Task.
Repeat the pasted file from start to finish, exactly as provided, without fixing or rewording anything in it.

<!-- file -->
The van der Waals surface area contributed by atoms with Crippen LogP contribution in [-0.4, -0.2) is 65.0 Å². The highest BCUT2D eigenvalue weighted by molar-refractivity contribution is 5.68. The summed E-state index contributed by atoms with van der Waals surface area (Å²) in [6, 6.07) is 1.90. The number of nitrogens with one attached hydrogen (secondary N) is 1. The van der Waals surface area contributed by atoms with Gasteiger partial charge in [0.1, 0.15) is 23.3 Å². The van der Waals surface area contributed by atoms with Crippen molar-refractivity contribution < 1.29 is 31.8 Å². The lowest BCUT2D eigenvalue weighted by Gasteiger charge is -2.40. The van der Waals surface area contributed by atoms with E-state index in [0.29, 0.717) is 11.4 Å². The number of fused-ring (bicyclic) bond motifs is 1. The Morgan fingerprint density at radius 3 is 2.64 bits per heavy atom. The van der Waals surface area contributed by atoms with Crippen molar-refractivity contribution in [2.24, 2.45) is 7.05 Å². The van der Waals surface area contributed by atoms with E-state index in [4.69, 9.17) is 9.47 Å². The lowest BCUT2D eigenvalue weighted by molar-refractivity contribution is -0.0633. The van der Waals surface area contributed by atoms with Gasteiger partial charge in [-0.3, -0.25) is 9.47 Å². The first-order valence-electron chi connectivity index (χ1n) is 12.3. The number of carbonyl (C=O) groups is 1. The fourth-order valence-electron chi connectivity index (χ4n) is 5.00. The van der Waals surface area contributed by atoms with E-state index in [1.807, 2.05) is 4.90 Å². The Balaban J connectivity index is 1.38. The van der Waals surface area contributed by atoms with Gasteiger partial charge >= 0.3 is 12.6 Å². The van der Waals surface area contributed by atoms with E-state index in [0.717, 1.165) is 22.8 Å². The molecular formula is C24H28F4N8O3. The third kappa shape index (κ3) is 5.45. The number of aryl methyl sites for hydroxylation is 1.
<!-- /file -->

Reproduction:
The van der Waals surface area contributed by atoms with Crippen LogP contribution in [-0.4, -0.2) is 65.0 Å². The highest BCUT2D eigenvalue weighted by molar-refractivity contribution is 5.68. The summed E-state index contributed by atoms with van der Waals surface area (Å²) in [6, 6.07) is 1.90. The number of nitrogens with one attached hydrogen (secondary N) is 1. The van der Waals surface area contributed by atoms with Gasteiger partial charge in [0.1, 0.15) is 23.3 Å². The van der Waals surface area contributed by atoms with Crippen molar-refractivity contribution < 1.29 is 31.8 Å². The lowest BCUT2D eigenvalue weighted by Gasteiger charge is -2.40. The van der Waals surface area contributed by atoms with E-state index in [0.29, 0.717) is 11.4 Å². The number of fused-ring (bicyclic) bond motifs is 1. The Morgan fingerprint density at radius 3 is 2.64 bits per heavy atom. The van der Waals surface area contributed by atoms with Crippen molar-refractivity contribution in [2.24, 2.45) is 7.05 Å². The van der Waals surface area contributed by atoms with E-state index in [4.69, 9.17) is 9.47 Å². The lowest BCUT2D eigenvalue weighted by molar-refractivity contribution is -0.0633. The van der Waals surface area contributed by atoms with Gasteiger partial charge in [-0.3, -0.25) is 9.47 Å². The first-order valence-electron chi connectivity index (χ1n) is 12.3. The number of carbonyl (C=O) groups is 1. The fourth-order valence-electron chi connectivity index (χ4n) is 5.00. The van der Waals surface area contributed by atoms with E-state index in [1.807, 2.05) is 4.90 Å². The Balaban J connectivity index is 1.38. The van der Waals surface area contributed by atoms with Gasteiger partial charge >= 0.3 is 12.6 Å². The van der Waals surface area contributed by atoms with E-state index in [0.717, 1.165) is 22.8 Å². The molecular formula is C24H28F4N8O3. The third kappa shape index (κ3) is 5.45. The number of aryl methyl sites for hydroxylation is 1.